Publish date: 
Tuesday, April 3, 2018 - 15:00


To continue our series that is all about the beautiful Bahamas, we bring you part two of five— Abacos. Made up of two main islands, Great Abacos and Little Abaco, as well as their offshore cays, these jewels are a paradise for sailors, divers and history enthusiasts alike. The Abacos have drastically increased in popularity over the years, and with good reason! To discover these reasons, we invite you to keep reading.

As mentioned in our previous post, the Bahamas are a great way for new owners to leave South Florida and discover the exciting cruising lifestyle without straying too far. To write this article, we recruited the help of Leopard Brokerage Sales Agents— Bill Regan, the sailing wanderer who has explored the best of the Bahamas by sailboat, and Michelle Ropiza, who has seen all of the Abacos by various means of travel, including sailboat, power yacht and airplane. If you are following along from our previous post, you can head to the Abacos from Bimini, in which case you would sail around the north end of Bimini and around the top of Grand Bahamas. Alternatively you can sail from Fort Lauderdale, in which case you would point northeast and take advantage of the Gulf Stream. If you are coming from Florida, we recommend clearing customs at West End on Grand Bahama Island.

As you head east and enter the Sea of Abacos you will notice that you can often see the bottom of the ocean, as max depths are a shallow 20’.  We recommend sailing east and around the north end of Little Abacos Island. Make your first stop at Allens-Pensacola Cay. We enjoy this anchorage for the beach and for the eclectic bar-b-que/ beach bar that has been assembled by washed up debris from previous visitors. Alternatively, you can head to Manjack Cay for a well-protected anchorage. If you hop in your dinghy and head towards the Atlantic side you will find some top notch snorkeling thanks in large part to the barrier reef.  

The next stop in your Abacos exploration should be Green Turttle Cay. There are few marinas you can pop into if you need to refuel as well as anchorages in Bluff Harbour and Cocoa Bay.  Your chances of seeing green turtles swimming about will be very high. We suggest taking a hike to the Tranquil Turtle Beach Bar for delicious food and great views. If you are a history buff, then you will not want to miss New Plymouth. This village is the epitome of Bahamian charm with narrow streets and white picket fences.   You will also find a grocery store here if you need to grab a few items.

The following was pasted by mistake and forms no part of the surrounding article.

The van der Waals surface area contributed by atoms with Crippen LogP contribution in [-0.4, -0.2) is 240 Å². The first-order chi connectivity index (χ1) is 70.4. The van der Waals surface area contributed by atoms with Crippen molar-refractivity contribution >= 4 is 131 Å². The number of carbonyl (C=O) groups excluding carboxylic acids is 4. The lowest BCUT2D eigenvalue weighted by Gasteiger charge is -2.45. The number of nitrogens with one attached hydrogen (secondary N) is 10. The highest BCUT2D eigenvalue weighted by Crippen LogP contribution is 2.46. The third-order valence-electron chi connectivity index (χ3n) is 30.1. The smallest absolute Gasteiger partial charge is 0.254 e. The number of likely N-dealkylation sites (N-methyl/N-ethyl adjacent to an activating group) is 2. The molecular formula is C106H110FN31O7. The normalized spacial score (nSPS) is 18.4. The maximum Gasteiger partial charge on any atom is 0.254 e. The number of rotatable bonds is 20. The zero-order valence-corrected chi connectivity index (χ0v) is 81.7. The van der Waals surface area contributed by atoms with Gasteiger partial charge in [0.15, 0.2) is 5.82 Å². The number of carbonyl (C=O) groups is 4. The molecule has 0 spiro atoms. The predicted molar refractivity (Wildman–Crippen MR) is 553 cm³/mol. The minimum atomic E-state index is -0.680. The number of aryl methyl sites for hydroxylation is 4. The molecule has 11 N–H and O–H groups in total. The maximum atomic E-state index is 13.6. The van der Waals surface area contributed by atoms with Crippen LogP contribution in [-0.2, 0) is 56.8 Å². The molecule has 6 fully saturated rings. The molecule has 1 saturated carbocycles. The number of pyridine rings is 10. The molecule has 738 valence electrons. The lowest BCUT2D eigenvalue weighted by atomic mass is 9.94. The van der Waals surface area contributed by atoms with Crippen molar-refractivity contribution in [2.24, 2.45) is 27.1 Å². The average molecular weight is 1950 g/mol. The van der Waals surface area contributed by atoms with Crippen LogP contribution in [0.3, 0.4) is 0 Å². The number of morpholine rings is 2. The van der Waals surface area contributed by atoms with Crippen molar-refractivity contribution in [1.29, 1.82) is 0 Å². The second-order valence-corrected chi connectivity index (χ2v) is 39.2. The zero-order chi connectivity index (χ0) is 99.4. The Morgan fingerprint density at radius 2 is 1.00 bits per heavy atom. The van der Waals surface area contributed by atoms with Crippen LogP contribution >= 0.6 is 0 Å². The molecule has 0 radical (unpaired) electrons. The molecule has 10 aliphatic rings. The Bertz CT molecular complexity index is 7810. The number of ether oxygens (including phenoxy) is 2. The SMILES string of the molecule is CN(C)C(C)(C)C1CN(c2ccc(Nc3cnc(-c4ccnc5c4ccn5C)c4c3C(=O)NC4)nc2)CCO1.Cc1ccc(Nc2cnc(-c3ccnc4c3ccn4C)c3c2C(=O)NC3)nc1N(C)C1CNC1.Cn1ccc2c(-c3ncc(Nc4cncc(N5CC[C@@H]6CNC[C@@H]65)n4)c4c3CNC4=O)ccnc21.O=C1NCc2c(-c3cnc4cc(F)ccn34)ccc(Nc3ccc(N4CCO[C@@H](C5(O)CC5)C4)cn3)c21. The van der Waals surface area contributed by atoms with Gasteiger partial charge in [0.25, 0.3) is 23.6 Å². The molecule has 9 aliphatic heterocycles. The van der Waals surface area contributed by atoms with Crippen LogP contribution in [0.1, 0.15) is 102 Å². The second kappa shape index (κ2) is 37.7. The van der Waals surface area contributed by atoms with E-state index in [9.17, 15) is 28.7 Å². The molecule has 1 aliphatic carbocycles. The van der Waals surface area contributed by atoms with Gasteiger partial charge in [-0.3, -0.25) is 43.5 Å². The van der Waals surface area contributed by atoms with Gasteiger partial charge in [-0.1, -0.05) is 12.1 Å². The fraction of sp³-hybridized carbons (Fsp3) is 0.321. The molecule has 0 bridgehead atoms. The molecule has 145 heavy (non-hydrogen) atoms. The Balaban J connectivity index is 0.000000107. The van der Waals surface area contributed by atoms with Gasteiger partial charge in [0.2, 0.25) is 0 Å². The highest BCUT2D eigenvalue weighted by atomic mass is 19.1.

If you wish to get your pig fix without visiting Pig Beach in the Exumas, look no further than No Name Cay, where you will find an island inhibited by a family of feral pigs. Feel free to bring food and water. These pigs are not natural to the island and therefore they depend on tourists and locals for nourishment.

As you head south, if visiting one of the world’s most beautiful beaches piques your interest, we might suggest making a stop at Treasure Cay Beach. This is a resort community, so a good stop over for provisions or a game of golf. If you fancy something even more laid back, Great Guana Cay has a beautiful blue water beach as well as a vibrant beach bar known as Nipper’s. Stop here to grab a rum runner, a cold beer or both. Just west you will find an island called Spoil Bank Cay, we recommend this as a great stopover while sailing between islands.

Another location to note for excellent snorkeling is place called Water Cay. You will find this between Treasure Cay and Marsh Harbour on the north coast of Great Abacos Island. Good snorkeling comes from the wreckage and if you have a kayak you will want to drop it in the water to do some exploring.
When you make your way to Marsh Harbour we would suggest making a plan to provision, should you need to stock up. There are excellent restaurants within walking distance and the airport is about a five minute taxi ride away, should you need to fly in family members or boat parts.

Hope Town on Elbow Cay should be your next stop from Marsh Harbour. You will find a well-protected harbor here where you can pick up a mooring ball for $25 per night. Here is the home of the oldest functioning lighthouse in the world. Rent a golf cart to explore the island. Be sure to stop in Hope Town Canvas where you will find a one-of-a-kind shop that makes bags from recycled sails. At the southern tip of Elbow Cay you will discover Tahiti Beach. You can anchor for the night here and go for a snorkel. Feast your eyes on stretches of white sand, palm trees, and an exposed sandbar during low tide.  

As you sail even deeper south you may want to stop at Pelican Cays Land & Sea for some good snorkeling. We suggest spending your last evening in the Abacos on anchor in Little Harbour. You will find a coral reef and caves on the west side of the harbour so diving is a must! If art is more of your forte, head onto land and discover the local scene. From Little Harbour you will be set up for success when you set sail for Eleuthera, which will be the next place we head to in this series of Bahama’s best!

It doesn’t matter what you might be looking for, you are sure to find it in the Abacos. You want history, they've got history. You want the resort life, you will find that too. Looking for remoteness? No problem! Fishing, friendly locals, snorkeling, diving, you name it and you will find it on your journey through the Abacos.